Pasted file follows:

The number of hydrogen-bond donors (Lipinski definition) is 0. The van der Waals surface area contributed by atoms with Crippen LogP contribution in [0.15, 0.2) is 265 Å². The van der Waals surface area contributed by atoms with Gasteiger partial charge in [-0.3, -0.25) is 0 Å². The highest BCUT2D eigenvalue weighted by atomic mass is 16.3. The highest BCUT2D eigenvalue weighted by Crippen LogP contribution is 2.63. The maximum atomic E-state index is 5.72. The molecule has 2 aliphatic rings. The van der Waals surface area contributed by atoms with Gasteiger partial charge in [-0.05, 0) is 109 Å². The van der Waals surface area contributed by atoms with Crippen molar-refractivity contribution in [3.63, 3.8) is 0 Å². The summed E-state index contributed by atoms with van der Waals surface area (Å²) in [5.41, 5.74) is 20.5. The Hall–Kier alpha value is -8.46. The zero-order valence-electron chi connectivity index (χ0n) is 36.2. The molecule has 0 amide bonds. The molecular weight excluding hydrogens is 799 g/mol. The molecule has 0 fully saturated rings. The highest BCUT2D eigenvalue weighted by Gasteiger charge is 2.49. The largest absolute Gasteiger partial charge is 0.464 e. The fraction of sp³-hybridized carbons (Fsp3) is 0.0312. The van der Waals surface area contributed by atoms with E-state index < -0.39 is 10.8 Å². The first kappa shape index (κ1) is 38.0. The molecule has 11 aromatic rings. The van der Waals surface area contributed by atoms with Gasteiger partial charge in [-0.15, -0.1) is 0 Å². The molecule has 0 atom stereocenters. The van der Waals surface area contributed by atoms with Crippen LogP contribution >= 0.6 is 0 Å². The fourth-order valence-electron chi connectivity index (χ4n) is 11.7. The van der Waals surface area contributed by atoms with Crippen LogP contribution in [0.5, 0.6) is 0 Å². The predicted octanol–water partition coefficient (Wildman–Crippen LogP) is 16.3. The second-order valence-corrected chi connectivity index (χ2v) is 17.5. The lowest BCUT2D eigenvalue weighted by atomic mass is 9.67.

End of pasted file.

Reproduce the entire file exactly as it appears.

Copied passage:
The number of hydrogen-bond donors (Lipinski definition) is 0. The van der Waals surface area contributed by atoms with Crippen LogP contribution in [0.15, 0.2) is 265 Å². The van der Waals surface area contributed by atoms with Gasteiger partial charge in [-0.3, -0.25) is 0 Å². The highest BCUT2D eigenvalue weighted by atomic mass is 16.3. The highest BCUT2D eigenvalue weighted by Crippen LogP contribution is 2.63. The maximum atomic E-state index is 5.72. The molecule has 2 aliphatic rings. The van der Waals surface area contributed by atoms with Gasteiger partial charge in [-0.05, 0) is 109 Å². The van der Waals surface area contributed by atoms with Crippen molar-refractivity contribution in [3.63, 3.8) is 0 Å². The summed E-state index contributed by atoms with van der Waals surface area (Å²) in [5.41, 5.74) is 20.5. The Hall–Kier alpha value is -8.46. The zero-order valence-electron chi connectivity index (χ0n) is 36.2. The molecule has 0 amide bonds. The molecular weight excluding hydrogens is 799 g/mol. The molecule has 0 fully saturated rings. The highest BCUT2D eigenvalue weighted by Gasteiger charge is 2.49. The largest absolute Gasteiger partial charge is 0.464 e. The fraction of sp³-hybridized carbons (Fsp3) is 0.0312. The van der Waals surface area contributed by atoms with E-state index < -0.39 is 10.8 Å². The first kappa shape index (κ1) is 38.0. The molecule has 11 aromatic rings. The van der Waals surface area contributed by atoms with Gasteiger partial charge in [-0.15, -0.1) is 0 Å². The molecule has 0 atom stereocenters. The van der Waals surface area contributed by atoms with Crippen LogP contribution >= 0.6 is 0 Å². The fourth-order valence-electron chi connectivity index (χ4n) is 11.7. The van der Waals surface area contributed by atoms with Crippen LogP contribution in [0.5, 0.6) is 0 Å². The predicted octanol–water partition coefficient (Wildman–Crippen LogP) is 16.3. The second-order valence-corrected chi connectivity index (χ2v) is 17.5. The lowest BCUT2D eigenvalue weighted by atomic mass is 9.67.